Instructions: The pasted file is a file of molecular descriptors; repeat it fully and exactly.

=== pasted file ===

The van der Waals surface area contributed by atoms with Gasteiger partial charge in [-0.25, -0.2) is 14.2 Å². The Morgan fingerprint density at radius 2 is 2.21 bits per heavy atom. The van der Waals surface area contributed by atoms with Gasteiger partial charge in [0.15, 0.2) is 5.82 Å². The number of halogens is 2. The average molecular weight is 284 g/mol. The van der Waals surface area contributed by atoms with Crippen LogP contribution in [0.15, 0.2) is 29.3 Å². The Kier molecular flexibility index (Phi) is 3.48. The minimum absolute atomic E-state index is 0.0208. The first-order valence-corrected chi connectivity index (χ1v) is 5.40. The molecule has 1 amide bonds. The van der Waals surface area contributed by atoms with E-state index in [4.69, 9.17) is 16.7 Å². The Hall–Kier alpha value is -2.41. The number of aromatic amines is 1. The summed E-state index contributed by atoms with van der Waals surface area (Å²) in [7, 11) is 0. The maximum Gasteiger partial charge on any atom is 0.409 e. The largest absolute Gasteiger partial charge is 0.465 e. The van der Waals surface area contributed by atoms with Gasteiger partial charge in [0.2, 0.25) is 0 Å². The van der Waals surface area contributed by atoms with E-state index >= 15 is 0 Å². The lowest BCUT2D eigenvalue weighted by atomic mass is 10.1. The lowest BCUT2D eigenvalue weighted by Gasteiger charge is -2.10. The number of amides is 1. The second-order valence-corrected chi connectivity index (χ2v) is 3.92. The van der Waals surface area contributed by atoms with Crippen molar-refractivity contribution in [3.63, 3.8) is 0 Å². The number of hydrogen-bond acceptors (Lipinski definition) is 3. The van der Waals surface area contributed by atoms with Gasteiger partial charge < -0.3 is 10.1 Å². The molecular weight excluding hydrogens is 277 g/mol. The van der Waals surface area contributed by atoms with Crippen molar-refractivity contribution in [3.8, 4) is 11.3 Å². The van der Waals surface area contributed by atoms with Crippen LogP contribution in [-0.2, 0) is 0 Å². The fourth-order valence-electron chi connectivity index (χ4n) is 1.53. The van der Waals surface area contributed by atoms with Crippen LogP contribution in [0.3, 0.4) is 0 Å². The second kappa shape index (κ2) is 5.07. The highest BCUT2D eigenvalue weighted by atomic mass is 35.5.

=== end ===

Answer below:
The van der Waals surface area contributed by atoms with Gasteiger partial charge in [-0.25, -0.2) is 14.2 Å². The Morgan fingerprint density at radius 2 is 2.21 bits per heavy atom. The van der Waals surface area contributed by atoms with Gasteiger partial charge in [0.15, 0.2) is 5.82 Å². The number of halogens is 2. The average molecular weight is 284 g/mol. The van der Waals surface area contributed by atoms with Crippen LogP contribution in [0.15, 0.2) is 29.3 Å². The Kier molecular flexibility index (Phi) is 3.48. The minimum absolute atomic E-state index is 0.0208. The first-order valence-corrected chi connectivity index (χ1v) is 5.40. The molecule has 1 amide bonds. The van der Waals surface area contributed by atoms with E-state index in [4.69, 9.17) is 16.7 Å². The Hall–Kier alpha value is -2.41. The number of aromatic amines is 1. The summed E-state index contributed by atoms with van der Waals surface area (Å²) in [7, 11) is 0. The maximum Gasteiger partial charge on any atom is 0.409 e. The largest absolute Gasteiger partial charge is 0.465 e. The van der Waals surface area contributed by atoms with Gasteiger partial charge in [0.2, 0.25) is 0 Å². The van der Waals surface area contributed by atoms with E-state index >= 15 is 0 Å². The lowest BCUT2D eigenvalue weighted by atomic mass is 10.1. The lowest BCUT2D eigenvalue weighted by Gasteiger charge is -2.10. The number of amides is 1. The second-order valence-corrected chi connectivity index (χ2v) is 3.92. The van der Waals surface area contributed by atoms with Crippen molar-refractivity contribution in [3.63, 3.8) is 0 Å². The number of hydrogen-bond acceptors (Lipinski definition) is 3. The van der Waals surface area contributed by atoms with Gasteiger partial charge < -0.3 is 10.1 Å². The molecular weight excluding hydrogens is 277 g/mol. The van der Waals surface area contributed by atoms with Crippen molar-refractivity contribution in [3.8, 4) is 11.3 Å². The van der Waals surface area contributed by atoms with Crippen LogP contribution in [-0.2, 0) is 0 Å². The fourth-order valence-electron chi connectivity index (χ4n) is 1.53. The van der Waals surface area contributed by atoms with Crippen LogP contribution in [0.3, 0.4) is 0 Å². The second kappa shape index (κ2) is 5.07. The highest BCUT2D eigenvalue weighted by atomic mass is 35.5.